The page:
Growing up in the 1980’s
A few years ago when my kids said something to me that I won’t forget.
My kids said, how did people talk to each other without a phone?
What they meant was that today the phone is like an extra limb and goes everywhere with us – even the loo. It got me thinking how dependant some people are on their phones. They have a panic attack if they lose it. Going out without a phone is unthinkable! I might need to contact someone, or I could get in trouble, or I might need directions… the list goes on.
In the 1980s we always left the house without a phone (because it was attached to a cord and a wall. When we got into trouble, we had to work it out ourselves. When I ran out of petrol on Appleby Straight, I had to go to a nearby house and use their phone to call a friend.
There was a time when I was working with street kids in Auckland and a few of us were driving the motorway when a tyre blew out. I had to leave one guy with the car, while the rest of us walked to get help. I didn’t really consider how dodgy it could have been leaving a young lad alone. But he couldn’t phone anyone anyway.
In the 1980s and before, our parents often didn’t know where we were or what we were doing. Dinnertime or a darkening sky told us to start heading home. There was definitely no photographic evidence of what we did (or what we ate).
Thank goodness we didn’t have phones at school like today. I can’t think of anything worse than having a record of some of the things I did when I was young. And I’m glad these things weren’t shared around to many for their comment. Thank the Lord that my online history is pretty boring with few skeletons to get people too excited about.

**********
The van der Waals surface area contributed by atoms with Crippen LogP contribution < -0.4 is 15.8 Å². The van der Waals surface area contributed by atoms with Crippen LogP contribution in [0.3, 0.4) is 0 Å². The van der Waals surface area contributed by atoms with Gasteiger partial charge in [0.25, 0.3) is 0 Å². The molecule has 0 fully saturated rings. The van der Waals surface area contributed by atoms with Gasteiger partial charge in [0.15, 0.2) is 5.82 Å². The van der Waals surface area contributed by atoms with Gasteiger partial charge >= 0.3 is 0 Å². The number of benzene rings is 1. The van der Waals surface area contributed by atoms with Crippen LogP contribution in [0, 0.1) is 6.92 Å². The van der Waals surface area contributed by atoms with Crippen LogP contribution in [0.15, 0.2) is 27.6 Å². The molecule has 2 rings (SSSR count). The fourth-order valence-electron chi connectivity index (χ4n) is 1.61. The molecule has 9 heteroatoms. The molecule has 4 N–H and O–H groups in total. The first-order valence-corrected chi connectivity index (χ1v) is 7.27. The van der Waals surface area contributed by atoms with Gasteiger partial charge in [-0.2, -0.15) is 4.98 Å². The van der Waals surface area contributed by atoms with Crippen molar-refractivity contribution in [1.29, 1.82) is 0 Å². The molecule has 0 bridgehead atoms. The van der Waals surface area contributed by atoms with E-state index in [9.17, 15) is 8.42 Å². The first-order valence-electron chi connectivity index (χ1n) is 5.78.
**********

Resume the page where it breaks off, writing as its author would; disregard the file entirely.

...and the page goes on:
When I did my big OE I didn’t have google or anything to find places. I used a map. I couldn’t get in contact with my family very often and was pretty much on my own. I survived. I don’t know how, but I did. Today before anyone travels, they research the places they are going, seeing the places they will stay and confirm prices. Imagine arriving in a country basically not knowing anything about it.
I grew up without bike helmets, gravel under swings and monkey bars that were high with no safety thought. I grew up where chatting to a girlfriend on the phone for an hour was all the socialising I did on a school night. I got my full car license at 15 and summers lasted longer and were nicer.
I didn’t know what went on in other people’s homes, what they had for dinner, who thinks what about something. I didn’t have to worry about what I thought or said because no one really cared. People could filter out the idiots. And we didn’t need other people to tell us how to think, except teachers and the occasional adult.
Finally, nothing beat watching Dukes of Hazzard Friday nights.